Jan 22, 2010

Burning Questions of our Time

January 22, 2010 Rota, Spain
In the previous article, I suggested that the mark of true intellect may not be the quality of ones assertions, but rather the quality of the questions that one raises. Now I'm not claiming the title of "True Intellect" and so I am hoping that you will help out here by contributing to this list. I'll put up a few starter questions:

1) How should our republic handle Corporations? There were none at our founding and our constitution makes no provision for them. They have managed to assume ever increasing control over the machinery of government and the mass media for their own benefit. I can't see where they have any particular responsibility for the well-being of the citizenry.

2) If a democracy depends upon an informed citizenry, then how can we ensure that our citizens receive accurate, unbiased information upon which to base their votes? Public relations - the manipulation of public thought for a purpose has become a science where money applied to professional opinion shaping can produce a desired result for some client. But if votes can be influenced by the application of money - is that democracy?

3) Our federal government seems to be characterized by gridlock - not only partisan wrangling, but the inability to even understand the issues that need resolution. Reform of the financial system; what to do with Fannie Mae and Freddie Mac; how to salvage Social Security; how to reduce spiraling health care costs? These are not only political questions - they are also complx technical questions - beyond the scope of the average citizen and generally beyond the abilities of elected officials as well. In a perfect world, where government acts in the best interests of the citizens, not just satisfying the interests of those who throw money at the political machine, in that perfect world how can the best solutions be identified? Is there some way we can assemble a brain trust to apply the best thinking available to our challenging problems? Is there some way politically that those solutions could actually be put into practice - even though some special interests might object?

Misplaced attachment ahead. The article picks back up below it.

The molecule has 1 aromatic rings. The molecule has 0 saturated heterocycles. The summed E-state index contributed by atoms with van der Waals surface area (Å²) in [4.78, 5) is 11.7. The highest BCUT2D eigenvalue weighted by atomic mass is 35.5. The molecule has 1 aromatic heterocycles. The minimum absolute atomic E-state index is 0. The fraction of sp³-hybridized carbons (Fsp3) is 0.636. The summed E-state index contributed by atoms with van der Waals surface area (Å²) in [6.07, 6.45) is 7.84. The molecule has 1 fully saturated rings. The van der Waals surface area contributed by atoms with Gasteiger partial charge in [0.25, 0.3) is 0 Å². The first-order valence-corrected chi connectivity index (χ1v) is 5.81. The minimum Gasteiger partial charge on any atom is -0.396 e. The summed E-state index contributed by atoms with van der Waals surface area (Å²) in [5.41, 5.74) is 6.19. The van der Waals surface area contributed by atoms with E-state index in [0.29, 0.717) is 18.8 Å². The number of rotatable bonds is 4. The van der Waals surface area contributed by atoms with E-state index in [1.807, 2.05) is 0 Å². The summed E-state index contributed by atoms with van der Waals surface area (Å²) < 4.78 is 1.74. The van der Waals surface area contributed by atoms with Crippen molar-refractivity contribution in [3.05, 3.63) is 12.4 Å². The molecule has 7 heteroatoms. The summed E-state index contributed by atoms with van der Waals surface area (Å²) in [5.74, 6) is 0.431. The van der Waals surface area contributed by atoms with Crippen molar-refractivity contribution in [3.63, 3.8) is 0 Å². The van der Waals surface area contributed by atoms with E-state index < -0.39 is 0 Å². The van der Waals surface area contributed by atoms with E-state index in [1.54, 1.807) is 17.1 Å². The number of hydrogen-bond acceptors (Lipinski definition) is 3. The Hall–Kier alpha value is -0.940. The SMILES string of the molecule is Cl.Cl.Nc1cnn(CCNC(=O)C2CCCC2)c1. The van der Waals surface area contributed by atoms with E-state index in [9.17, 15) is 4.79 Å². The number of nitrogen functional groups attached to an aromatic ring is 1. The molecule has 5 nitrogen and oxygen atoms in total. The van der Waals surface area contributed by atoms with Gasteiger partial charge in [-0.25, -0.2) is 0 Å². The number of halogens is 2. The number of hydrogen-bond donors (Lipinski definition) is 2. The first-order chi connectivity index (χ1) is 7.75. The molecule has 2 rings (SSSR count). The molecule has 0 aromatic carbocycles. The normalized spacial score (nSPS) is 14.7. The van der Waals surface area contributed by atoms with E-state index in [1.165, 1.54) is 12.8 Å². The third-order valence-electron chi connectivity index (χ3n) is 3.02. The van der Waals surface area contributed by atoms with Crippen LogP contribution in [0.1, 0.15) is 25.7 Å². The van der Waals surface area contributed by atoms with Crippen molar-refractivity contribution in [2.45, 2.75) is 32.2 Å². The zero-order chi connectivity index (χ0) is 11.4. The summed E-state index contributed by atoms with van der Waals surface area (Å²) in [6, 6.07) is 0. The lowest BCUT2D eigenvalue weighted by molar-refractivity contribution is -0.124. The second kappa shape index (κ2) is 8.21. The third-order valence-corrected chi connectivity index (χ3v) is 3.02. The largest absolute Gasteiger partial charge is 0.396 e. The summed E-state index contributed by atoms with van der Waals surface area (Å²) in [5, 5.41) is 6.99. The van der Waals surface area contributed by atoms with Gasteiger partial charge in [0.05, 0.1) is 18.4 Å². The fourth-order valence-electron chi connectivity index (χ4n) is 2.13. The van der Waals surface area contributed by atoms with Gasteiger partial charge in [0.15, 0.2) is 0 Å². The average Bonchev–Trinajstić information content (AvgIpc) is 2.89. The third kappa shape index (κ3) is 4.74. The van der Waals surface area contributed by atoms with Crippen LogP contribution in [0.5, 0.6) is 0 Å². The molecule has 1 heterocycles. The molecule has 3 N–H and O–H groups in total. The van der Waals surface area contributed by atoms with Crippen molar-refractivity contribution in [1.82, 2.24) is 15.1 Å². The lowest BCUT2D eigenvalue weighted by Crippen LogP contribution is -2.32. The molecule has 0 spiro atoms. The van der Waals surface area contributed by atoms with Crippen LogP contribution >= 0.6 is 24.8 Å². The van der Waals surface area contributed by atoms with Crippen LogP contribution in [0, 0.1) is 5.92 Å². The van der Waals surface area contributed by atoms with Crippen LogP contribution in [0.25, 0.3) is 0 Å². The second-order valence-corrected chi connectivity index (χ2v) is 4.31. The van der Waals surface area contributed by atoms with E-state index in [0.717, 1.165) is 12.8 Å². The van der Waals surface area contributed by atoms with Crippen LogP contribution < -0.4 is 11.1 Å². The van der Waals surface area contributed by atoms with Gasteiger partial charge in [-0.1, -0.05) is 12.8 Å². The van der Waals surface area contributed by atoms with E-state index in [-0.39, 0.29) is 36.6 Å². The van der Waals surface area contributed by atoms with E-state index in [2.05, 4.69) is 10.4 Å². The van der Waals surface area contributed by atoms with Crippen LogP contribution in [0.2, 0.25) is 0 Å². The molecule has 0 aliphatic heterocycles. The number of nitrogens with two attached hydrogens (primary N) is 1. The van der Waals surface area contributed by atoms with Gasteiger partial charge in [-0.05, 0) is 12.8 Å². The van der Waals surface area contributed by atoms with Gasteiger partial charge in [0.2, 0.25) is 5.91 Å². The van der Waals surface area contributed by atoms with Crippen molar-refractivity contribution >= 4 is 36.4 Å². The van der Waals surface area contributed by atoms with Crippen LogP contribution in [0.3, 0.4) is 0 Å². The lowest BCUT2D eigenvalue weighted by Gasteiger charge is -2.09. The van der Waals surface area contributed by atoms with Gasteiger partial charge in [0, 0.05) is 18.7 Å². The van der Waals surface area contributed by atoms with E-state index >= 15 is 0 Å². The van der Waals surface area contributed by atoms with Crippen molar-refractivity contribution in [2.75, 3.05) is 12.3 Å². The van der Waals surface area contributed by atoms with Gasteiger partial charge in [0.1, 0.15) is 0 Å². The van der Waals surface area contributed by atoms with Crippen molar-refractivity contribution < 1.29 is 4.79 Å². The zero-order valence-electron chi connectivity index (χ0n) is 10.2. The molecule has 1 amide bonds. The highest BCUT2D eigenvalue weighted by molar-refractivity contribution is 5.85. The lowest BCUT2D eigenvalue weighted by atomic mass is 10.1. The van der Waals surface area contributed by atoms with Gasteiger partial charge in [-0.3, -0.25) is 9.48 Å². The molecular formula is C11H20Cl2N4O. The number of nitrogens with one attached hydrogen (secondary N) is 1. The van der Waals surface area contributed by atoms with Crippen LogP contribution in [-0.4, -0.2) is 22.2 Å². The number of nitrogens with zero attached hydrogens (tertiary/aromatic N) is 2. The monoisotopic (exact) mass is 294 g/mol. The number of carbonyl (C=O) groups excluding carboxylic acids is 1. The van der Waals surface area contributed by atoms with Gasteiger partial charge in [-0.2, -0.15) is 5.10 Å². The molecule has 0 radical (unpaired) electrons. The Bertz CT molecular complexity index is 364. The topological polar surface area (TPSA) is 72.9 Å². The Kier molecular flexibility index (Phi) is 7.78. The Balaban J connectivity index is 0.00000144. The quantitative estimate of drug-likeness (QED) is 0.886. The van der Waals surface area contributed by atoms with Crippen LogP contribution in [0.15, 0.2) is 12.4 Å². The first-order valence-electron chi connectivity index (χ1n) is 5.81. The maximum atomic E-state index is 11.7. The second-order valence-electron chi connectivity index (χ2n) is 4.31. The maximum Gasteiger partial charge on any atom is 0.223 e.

In a complex and rapidly changing world, it appears that China might have an advantage in identifying solutions and putting them into practice quickly. Since accurate and rapid decisions leading to action give a strong competitive advantage, how can a democratic society compete with a technocracy???